Kara's mother stunned by error

Last updated 07:03 16/05/2012

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A Blenheim mum was "stunned" when her daughter told her Westpac bank had mistakenly deposited a $10 million overdraft into her boyfriend's bank account, a court heard yesterday.

Kara Hurring, 33, appeared in the Rotorua District Court facing 25 charges of theft to the value of approximately $11,000, two charges of international money laundering to the value of about $235,000 and three charges of dishonestly using a document.

She denies the charges.

Hurring's mother, Suzanne Hurring, of Blenheim, told the court she was "stunned" when her daughter told her on the phone about the bank's mistake, TVNZ reported last night.

"I told her just go and see the bank about it tomorrow."

Witnesses gave evidence yesterday that Hurring and her partner Hui Gao left Rotorua within hours of the $10 million overdraft going into Gao's Westpac bank account on April 21, 2009.

The court was told they went first to Auckland, where Gao transferred $500,000 from his Westpac account to a personal ASB Bank account. He sent $450,000 offshore, leaving $50,000 in the personal account.

On April 29, Hurring dropped Gao at Auckland International Airport to fly to Hong Kong ahead of her, while she waited for an urgent passport for her and 6-year-old daughter Leena.

She then went to Hong Kong and spent 22 months on the run before being arrested when she returned to Auckland to apply for a passport for her baby son in February 2011.

 

Gao was yahooing....

Service station owner Leo Gao had asked Westpac bank for $100,000 overdraft but, on April 21, 2009, he and and partner Kara Mary-Jo Hurring found $10m had been loaded onto his business account overdraft.

Bianca Taute, a former flatmate of the couple, told Rotorua District Court yesterday that she saw ''lots of zeroes'' when she looked at the internet account.

''Gao was estatic, he jumping on the bed, yelling 'We're f...ing rich' and yahooing and woohooing,'' she said. ''Kara was looking serious.

''I remember the night clearly I've never been around anyone before who has $10m.''

Hurring, 33, has pleaded not guilty to 30 counts of theft, attempting to dishonestly use a bank card, and international money laundering, totalling $256,000.

Ms Taute said in her evidence: ''Leo asked me to look at the laptop screen.  I saw a whole heap of zeroes on his account.

''I said what's going on? How did it happen? I tried to tell them the bank would find out and get the money back.''

Gao kept refreshing the page, but the amount would not change.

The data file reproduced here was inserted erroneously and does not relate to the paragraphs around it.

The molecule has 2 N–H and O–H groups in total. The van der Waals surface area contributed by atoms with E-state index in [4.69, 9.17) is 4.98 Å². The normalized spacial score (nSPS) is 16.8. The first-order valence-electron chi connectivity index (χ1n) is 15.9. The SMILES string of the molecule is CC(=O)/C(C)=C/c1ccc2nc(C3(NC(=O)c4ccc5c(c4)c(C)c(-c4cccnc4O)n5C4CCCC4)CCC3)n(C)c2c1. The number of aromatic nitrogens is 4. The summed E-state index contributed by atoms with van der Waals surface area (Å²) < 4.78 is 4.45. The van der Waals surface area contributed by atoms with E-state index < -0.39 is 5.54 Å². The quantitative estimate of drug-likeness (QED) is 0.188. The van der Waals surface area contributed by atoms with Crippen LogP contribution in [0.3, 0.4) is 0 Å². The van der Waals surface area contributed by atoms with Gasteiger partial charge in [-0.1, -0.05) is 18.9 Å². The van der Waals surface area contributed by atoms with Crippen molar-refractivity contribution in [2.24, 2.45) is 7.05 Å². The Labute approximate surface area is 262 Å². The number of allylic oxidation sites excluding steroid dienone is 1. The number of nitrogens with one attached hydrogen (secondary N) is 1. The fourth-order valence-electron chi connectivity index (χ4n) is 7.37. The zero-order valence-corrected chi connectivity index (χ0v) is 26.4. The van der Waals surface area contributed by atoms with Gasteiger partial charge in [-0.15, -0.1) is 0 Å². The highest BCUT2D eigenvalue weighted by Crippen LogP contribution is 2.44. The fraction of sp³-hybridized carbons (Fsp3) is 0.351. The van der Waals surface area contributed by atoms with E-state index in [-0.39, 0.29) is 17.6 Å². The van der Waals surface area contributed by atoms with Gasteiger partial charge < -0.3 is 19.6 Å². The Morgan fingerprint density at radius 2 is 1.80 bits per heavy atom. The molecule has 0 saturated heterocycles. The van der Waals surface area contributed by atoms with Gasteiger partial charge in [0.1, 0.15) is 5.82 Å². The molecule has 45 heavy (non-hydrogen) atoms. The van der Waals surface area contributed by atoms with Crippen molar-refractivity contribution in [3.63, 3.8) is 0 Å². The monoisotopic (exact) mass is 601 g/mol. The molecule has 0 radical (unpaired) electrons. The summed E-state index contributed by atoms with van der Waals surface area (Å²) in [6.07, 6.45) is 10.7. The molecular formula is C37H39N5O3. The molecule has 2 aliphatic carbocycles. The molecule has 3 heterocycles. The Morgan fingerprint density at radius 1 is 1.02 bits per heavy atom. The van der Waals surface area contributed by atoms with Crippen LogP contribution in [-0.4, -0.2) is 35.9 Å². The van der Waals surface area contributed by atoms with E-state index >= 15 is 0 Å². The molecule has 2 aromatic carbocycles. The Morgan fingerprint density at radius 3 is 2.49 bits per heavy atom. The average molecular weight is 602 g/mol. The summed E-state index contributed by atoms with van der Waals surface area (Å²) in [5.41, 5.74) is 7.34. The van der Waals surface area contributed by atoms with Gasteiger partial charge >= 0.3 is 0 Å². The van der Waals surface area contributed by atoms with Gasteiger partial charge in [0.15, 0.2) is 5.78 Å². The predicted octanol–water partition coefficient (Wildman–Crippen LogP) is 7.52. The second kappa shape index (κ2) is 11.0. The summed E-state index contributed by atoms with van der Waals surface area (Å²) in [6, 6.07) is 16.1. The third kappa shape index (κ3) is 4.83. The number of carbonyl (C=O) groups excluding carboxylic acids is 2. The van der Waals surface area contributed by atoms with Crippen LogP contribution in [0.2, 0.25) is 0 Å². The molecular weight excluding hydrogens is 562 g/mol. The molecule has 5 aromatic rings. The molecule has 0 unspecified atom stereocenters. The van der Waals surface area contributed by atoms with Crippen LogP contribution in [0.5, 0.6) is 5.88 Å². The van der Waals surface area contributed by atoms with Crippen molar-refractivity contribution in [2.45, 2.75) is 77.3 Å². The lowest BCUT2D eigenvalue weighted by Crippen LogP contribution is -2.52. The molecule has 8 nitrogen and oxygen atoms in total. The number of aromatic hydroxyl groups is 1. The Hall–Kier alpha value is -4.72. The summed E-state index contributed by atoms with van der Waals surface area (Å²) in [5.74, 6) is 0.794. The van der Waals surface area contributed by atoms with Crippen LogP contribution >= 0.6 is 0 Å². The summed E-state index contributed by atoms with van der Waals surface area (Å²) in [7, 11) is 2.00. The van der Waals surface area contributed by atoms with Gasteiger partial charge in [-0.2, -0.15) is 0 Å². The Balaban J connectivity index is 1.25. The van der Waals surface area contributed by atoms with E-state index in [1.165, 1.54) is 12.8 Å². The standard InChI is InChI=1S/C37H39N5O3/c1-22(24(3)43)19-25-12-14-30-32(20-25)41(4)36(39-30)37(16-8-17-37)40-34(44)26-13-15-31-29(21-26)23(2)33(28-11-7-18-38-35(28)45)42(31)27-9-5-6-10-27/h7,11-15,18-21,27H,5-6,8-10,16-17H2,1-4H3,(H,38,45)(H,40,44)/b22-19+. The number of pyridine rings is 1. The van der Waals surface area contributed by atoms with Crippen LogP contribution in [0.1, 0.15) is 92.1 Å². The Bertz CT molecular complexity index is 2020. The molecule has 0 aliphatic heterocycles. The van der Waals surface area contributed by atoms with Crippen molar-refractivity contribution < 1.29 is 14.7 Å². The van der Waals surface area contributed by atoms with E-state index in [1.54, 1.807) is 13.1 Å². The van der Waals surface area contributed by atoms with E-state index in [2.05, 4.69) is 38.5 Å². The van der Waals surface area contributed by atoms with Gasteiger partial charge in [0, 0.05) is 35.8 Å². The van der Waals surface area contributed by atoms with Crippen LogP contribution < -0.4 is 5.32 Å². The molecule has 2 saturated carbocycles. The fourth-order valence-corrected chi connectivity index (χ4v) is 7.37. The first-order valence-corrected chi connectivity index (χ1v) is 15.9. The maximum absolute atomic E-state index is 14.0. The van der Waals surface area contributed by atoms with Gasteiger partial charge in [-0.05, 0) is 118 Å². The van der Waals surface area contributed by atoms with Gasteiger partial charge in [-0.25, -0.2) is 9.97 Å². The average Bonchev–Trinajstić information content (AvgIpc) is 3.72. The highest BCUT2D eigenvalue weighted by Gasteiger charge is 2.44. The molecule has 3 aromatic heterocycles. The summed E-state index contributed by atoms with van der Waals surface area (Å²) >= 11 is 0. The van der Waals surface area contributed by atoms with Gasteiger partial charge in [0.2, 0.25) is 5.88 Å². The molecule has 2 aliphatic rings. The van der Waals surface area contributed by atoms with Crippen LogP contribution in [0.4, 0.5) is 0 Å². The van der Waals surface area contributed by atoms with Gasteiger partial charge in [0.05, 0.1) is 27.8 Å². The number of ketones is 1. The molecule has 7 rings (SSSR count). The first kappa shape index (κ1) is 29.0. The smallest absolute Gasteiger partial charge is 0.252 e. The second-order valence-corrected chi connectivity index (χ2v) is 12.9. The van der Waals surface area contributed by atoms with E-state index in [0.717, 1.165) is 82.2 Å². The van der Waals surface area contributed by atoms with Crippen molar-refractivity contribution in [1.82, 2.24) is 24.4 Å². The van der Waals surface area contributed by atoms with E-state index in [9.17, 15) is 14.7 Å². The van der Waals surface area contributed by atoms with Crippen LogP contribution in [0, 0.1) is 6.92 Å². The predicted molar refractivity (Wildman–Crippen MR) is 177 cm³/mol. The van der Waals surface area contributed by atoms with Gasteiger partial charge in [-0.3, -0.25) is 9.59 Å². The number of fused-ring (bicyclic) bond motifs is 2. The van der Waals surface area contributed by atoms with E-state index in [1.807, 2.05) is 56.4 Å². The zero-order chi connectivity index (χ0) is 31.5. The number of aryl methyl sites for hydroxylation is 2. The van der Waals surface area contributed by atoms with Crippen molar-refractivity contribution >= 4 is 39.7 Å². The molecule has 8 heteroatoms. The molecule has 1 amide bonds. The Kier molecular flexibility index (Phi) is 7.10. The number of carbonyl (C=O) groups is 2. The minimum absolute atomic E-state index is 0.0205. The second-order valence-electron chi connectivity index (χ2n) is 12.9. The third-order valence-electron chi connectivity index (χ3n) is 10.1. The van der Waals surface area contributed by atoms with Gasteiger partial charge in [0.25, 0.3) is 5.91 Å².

The next evening, the couple celebrated with a big meal, and Gao drank from a bottle of Hennessy brandy, she said.

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Within hours they left Rotorua, leaving everything, including their pet kitten.

Ms Taute said she never saw them again except for text messages Hurring sent her, saying a friend would look after the cat.

The court was told they went first to Auckland, where Gao transferred $500,000 from his Westpac  account to a personal ASB Bank account. He sent $450,000  offshore, leaving $50,000 in the personal account.

On April 29, Hurring dropped Gao at Auckland International Airport to fly to Hong Kong ahead of her, while she waited for an urgent passport for her and 6-year-old daughter Leena.

She is alleged to have withdrawn up to $1500 in cash at a time from the ASB account, exceeding the daily limit every day.

She then flew via Hong Kong to the gambling resort of Macau, where she opened a $341,000 ''front money account'' at Wynn's International casino for gambling chips, accommodation and food.

Later she gave $2000 to younger sister Aroha to join her in Hong Kong, where they stayed in hotels and went shopping.

Aroha Hurring told the court she did not realise her sister was involved in the $10m error, until she saw it on the news in China.

''I freaked out,'' she told the court.

She asked Hurring about the money and was told there would be no problem. ''She told me the $10m had been put in Leo's account by mistake.''

The next day she rang her mother to book her a return ticket to New Zealand.

Gao is alleged to have transferred at a total of about $6.2m to  accounts in China through remittance companies before Westpac realised its mistake  and froze the transactions.

Westpac  recovered about $2.9m but $3.3m is still missing.

Hurring spent 22 months on the run before being arrested when she returned to Auckland to apply for a passport for her baby son in February 2011.

Gao was arrested in September 2011 when he attempted to cross the border from Hong Kong to Macau. He is currently on electronic bail living in Auckland awaiting trial.

Hurring's trial is scheduled for four days and continues today with evidence from the remaining 18 Crown witnesses.

 

What Has Happened To Hui Gao?

Arrested in September as he was crossing from China to Hong Kong and now faces charges of theft and money laundering.

Gao, also known as Leo,  is on electronically monitored bail at an Auckland address.

He is under 24-hour curfew, has been banned from the internet and has had to surrender his New Zealand passport.

He and Kara Hurring are not allowed to associate as part of their bail conditions.

He is accused of fleeing to China after $10 million was mistakenly deposited into his Westpac bank account in 2009.

A trial date for Gao has not yet been set.

 

- The Marlborough Express

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